Where to Eat in Italy Trattorie e Osterie

Beyond Tradition: Tripe for All in Milan

Fulvio Marcello Zendrini
copertina trippa milano

The opening of Diego Rossi and Pietro Caroli's restaurant signified a milestone in the local gastronomic narrative: friendly environment, affordable prices, and fresh creativity for a menu that changes every night. Trippa writes a new page for traditional cuisine that looks to the future.

The Restaurant

Milan. Porta Romana. An area that at night, bars and local trattorias are mostly filled with the young crowd for aperitivo and dinner. These venues have sprung up like mushrooms in recent years. And instead of competing, they challenge and complement each other in a surge of diversification of gastronomic offerings. It is precisely called "territorial gastronomic marketing," even within the same city, and I have written about it many times before in these terms. Because, if Milan already in itself represents the gourmet destination in Italy par excellence, having outclassed Rome, Naples, and Bologna in this respect, nevertheless the "gastronomic wave" shifts territorially depending on the strength of the restaurant offerings of the very neighborhood in which the restaurants are located.

 @Paolo Zuf

This is the same thing that happened with trendy clubs or discos in the 1980s. And if once it was Brera that won the challenge of the most coveted food district (in the 1970s and 1980s, anyone who did not spend an evening between Banco and Briciola was considered "out") and if soon after came Isola, the neighborhood north of the Porta Garibaldi station, along with "viaTortonaViaSavona" - as we often heard people say and where the "Langosteria" phenomenon was also born, Enrico Bonocore's eatery that multiplied over the years in Milan and went as far as opening in Portofino, Paris, and Saint Moritz- now it's Porta Romana's turn. And here it's passed the baton to Trippa.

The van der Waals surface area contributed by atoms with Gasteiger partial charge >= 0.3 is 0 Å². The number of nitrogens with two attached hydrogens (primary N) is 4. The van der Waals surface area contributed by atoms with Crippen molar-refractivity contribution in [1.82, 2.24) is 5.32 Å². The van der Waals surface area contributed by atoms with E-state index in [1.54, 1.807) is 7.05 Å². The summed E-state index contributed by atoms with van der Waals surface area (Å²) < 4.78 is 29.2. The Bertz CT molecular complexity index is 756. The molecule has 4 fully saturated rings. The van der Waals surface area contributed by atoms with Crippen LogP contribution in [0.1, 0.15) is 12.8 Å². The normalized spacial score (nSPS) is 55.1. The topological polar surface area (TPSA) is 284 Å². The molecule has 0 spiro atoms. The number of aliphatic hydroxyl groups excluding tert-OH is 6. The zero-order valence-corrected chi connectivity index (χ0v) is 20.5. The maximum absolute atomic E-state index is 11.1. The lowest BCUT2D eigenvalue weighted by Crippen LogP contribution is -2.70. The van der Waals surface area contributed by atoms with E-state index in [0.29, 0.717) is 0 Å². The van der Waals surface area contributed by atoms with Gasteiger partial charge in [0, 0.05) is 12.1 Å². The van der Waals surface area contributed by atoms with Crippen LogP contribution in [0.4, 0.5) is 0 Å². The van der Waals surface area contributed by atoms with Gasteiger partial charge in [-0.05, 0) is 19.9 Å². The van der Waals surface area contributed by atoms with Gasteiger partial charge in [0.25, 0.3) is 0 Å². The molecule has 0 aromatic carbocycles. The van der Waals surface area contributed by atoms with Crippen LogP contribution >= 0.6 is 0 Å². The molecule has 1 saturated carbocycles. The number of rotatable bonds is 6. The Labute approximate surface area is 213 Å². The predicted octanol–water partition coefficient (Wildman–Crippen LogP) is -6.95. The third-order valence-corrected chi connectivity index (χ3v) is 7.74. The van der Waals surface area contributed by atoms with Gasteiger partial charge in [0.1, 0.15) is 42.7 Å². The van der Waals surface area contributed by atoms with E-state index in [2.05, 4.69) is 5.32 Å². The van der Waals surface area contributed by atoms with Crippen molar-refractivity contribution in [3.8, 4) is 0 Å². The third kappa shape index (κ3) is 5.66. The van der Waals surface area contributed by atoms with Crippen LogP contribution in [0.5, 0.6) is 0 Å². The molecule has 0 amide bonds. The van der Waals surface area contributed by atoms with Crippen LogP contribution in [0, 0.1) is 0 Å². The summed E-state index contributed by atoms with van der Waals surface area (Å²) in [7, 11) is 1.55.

@Paolo Zuf

@Paolo Zuf

Do I need to tell you about Trippa? I honestly don't think it's necessary. But for sure, in Porta Romana, there is a pre- and a post-Trippa. The opening of Diego Rossi and Pietro Caroli's restaurant marked a milestone in the local gastronomic narrative. The new Trattoria, which is the concept of proposing tradition on the plate, completely revisited (and I would even say innovative) in a friendly environment at affordable prices, immediately exploded and brought notoriety of a new kind to the area that already offered many, different paths of gastronomy, Italian and ethnic. But above all, it led to the rediscovery of gastronomic "relationships." Relationships in the true sense of the word. That is, people meeting and seeing each other again in this place, where friendships, passions, discussions, and projects were born.